I now understand why Situ and her family cannot have hot pot: the space in the room was not big enough to have the family sitting around a dinner table. Outside their window is a wall, the family cannot see the sky from inside, and the window has long been blocked by a large wardrobe. Without a window or a vent, it’s not safe nor comfortable for the family to cook hot pot inside their single room.

During this past year, hot pot became Situ’s obsession and impossible dream. “My husband really wants to eat hot pot,” she said. “It will be so good if our family has a place to hot pot, but we don’t have that space. I don’t dare to do it without ventilation either.”

Many San Franciscans have heard about the hardships faced by these residents. But few outside the community have visited those SRO buildings and talked with those who lived there for years. 

“Why do they have to stay in there? Why not moving to a cheaper state?” Those are the kinds of questions frequently asked by my readers and friends. Many of the residents in San Francisco Chinatown SROs rely on community services, language services, and job opportunities. It’s not easy for anyone, whether wealthy or poor, to leave their comfort zone and risk the uncertainty of moving elsewhere. For the poor, it’s much harder.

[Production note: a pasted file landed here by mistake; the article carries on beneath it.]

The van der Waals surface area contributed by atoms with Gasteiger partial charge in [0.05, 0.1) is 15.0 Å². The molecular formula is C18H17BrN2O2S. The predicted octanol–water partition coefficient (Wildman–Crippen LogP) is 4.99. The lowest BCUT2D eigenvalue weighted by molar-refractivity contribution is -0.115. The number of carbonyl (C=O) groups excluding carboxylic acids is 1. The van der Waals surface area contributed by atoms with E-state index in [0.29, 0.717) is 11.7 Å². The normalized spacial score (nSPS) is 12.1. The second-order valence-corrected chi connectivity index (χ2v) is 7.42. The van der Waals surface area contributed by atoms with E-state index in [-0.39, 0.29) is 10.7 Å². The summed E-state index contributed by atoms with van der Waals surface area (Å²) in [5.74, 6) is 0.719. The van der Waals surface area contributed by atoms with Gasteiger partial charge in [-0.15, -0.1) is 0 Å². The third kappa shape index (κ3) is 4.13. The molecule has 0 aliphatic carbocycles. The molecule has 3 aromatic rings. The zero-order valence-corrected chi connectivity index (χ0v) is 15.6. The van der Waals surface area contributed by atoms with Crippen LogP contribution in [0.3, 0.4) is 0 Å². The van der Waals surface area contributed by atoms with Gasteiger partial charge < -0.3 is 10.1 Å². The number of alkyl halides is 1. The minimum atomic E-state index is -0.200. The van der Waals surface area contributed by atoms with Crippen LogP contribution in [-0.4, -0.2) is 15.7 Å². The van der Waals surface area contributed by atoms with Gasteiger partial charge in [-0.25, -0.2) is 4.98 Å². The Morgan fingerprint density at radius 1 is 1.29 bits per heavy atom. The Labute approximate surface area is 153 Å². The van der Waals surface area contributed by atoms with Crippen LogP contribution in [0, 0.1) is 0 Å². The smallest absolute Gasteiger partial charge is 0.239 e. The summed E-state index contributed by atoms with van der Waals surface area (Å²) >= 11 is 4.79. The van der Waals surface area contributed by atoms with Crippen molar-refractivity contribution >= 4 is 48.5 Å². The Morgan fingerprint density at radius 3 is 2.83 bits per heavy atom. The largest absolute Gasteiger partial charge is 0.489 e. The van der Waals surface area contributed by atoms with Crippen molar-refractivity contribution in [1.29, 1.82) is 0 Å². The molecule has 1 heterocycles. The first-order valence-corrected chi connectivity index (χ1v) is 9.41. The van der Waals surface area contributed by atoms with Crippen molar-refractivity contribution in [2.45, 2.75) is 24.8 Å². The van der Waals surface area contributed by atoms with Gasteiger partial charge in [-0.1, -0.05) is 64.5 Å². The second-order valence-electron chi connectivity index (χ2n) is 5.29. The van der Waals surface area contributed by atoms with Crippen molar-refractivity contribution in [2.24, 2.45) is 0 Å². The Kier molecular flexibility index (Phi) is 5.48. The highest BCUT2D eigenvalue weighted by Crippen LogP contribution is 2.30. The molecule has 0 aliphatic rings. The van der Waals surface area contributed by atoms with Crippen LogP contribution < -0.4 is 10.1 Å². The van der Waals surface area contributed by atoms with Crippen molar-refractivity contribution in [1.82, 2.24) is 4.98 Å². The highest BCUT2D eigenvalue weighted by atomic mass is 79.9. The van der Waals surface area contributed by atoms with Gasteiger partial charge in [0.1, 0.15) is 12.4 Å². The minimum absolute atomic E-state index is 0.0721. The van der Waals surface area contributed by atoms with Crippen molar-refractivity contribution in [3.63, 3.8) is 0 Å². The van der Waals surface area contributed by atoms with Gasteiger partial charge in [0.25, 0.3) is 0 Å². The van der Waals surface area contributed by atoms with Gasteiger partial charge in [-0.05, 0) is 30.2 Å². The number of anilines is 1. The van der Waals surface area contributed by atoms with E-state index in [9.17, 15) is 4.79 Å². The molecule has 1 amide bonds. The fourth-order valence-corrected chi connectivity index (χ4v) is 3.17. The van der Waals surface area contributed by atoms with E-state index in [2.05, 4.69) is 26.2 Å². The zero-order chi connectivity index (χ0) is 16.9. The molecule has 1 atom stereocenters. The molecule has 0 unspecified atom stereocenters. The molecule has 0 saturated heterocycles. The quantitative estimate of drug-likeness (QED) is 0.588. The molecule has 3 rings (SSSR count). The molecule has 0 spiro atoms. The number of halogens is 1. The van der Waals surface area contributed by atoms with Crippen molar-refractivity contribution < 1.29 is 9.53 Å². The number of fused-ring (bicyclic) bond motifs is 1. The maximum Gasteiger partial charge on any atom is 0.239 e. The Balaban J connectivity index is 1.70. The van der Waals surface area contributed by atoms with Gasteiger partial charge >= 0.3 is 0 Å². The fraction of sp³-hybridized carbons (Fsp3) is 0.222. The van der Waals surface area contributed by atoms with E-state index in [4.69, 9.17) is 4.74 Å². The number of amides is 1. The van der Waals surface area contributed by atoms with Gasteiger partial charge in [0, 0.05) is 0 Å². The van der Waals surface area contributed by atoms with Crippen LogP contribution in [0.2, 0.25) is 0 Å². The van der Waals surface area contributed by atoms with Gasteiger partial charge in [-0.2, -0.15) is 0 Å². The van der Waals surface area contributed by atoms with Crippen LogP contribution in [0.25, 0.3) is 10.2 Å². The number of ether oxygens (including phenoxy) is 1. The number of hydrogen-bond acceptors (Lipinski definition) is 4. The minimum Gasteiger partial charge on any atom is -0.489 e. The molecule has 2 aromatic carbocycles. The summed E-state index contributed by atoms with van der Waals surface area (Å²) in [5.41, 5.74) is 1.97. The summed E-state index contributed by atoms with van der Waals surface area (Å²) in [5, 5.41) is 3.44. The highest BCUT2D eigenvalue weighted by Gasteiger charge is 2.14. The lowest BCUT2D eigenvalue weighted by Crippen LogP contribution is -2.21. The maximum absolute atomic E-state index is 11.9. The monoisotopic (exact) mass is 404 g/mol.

Many San Franciscans have heard about the hardships faced by these residents. But few outside the community have visited those SRO buildings and talked with those who lived there for years. 

It was heartbreaking to learn that young Xiao Lin has been stuck in the room for a whole year. When he had to attend online classes, he could see that his classmates have couches, study rooms, study desks, and their own bedrooms. He would want that as well, but he sort of understands the family’s plight.

It was near the holiday season when I talked with Situ, when all the children were expecting gifts. Situ said, “Living in a place like this, my son dares not make requests.” She knew that her Xiao Lin wanted a room of his own, but the 7-year-old has learned to turn his desire into hopes for the future, when he moves into a bigger home. 

Situ told me that Xiao Lin would often ask if he can buy some toys when they went out in the past. Situ used to tell Xiao Lin their home was not big enough, and Xiao Lin would say, “Then I will buy it when I have a bigger place.”

“All that I can say to him was tomorrow will be better,” Situ said sadly.